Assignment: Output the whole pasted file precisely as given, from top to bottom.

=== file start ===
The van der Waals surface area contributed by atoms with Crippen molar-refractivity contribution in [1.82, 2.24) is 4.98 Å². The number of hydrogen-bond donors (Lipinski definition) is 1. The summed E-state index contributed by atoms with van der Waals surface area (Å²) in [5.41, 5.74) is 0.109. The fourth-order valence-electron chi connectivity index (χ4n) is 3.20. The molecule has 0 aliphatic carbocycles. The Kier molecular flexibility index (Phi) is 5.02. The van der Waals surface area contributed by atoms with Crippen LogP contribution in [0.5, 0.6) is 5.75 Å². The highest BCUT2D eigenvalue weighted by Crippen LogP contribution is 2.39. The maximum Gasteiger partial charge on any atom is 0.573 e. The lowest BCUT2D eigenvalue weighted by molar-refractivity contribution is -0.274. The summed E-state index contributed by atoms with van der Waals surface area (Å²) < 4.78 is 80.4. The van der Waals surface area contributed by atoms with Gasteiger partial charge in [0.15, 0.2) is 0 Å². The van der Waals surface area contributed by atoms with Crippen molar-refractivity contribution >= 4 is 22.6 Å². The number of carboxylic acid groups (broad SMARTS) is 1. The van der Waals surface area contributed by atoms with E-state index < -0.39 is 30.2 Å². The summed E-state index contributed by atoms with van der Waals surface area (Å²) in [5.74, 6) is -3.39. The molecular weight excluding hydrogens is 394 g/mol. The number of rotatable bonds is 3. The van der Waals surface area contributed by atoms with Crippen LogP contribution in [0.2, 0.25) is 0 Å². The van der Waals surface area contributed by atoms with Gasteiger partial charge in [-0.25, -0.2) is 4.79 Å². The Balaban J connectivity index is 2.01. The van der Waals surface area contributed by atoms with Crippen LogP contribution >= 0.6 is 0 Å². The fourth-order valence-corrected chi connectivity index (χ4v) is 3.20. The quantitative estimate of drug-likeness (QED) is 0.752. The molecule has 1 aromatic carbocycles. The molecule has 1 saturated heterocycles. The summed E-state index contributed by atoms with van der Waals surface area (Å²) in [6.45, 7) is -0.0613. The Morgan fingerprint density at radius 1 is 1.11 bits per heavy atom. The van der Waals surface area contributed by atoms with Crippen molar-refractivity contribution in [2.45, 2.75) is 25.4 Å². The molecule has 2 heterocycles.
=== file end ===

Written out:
The van der Waals surface area contributed by atoms with Crippen molar-refractivity contribution in [1.82, 2.24) is 4.98 Å². The number of hydrogen-bond donors (Lipinski definition) is 1. The summed E-state index contributed by atoms with van der Waals surface area (Å²) in [5.41, 5.74) is 0.109. The fourth-order valence-electron chi connectivity index (χ4n) is 3.20. The molecule has 0 aliphatic carbocycles. The Kier molecular flexibility index (Phi) is 5.02. The van der Waals surface area contributed by atoms with Crippen LogP contribution in [0.5, 0.6) is 5.75 Å². The highest BCUT2D eigenvalue weighted by Crippen LogP contribution is 2.39. The maximum Gasteiger partial charge on any atom is 0.573 e. The lowest BCUT2D eigenvalue weighted by molar-refractivity contribution is -0.274. The summed E-state index contributed by atoms with van der Waals surface area (Å²) < 4.78 is 80.4. The van der Waals surface area contributed by atoms with Gasteiger partial charge in [0.15, 0.2) is 0 Å². The van der Waals surface area contributed by atoms with Crippen molar-refractivity contribution >= 4 is 22.6 Å². The number of carboxylic acid groups (broad SMARTS) is 1. The van der Waals surface area contributed by atoms with E-state index < -0.39 is 30.2 Å². The summed E-state index contributed by atoms with van der Waals surface area (Å²) in [5.74, 6) is -3.39. The molecular weight excluding hydrogens is 394 g/mol. The number of rotatable bonds is 3. The van der Waals surface area contributed by atoms with Crippen LogP contribution in [0.2, 0.25) is 0 Å². The van der Waals surface area contributed by atoms with Gasteiger partial charge in [-0.25, -0.2) is 4.79 Å². The Balaban J connectivity index is 2.01. The van der Waals surface area contributed by atoms with Crippen LogP contribution >= 0.6 is 0 Å². The fourth-order valence-corrected chi connectivity index (χ4v) is 3.20. The quantitative estimate of drug-likeness (QED) is 0.752. The molecule has 1 aromatic carbocycles. The molecule has 1 saturated heterocycles. The summed E-state index contributed by atoms with van der Waals surface area (Å²) in [6.45, 7) is -0.0613. The Morgan fingerprint density at radius 1 is 1.11 bits per heavy atom. The van der Waals surface area contributed by atoms with Crippen molar-refractivity contribution in [2.45, 2.75) is 25.4 Å². The molecule has 2 heterocycles.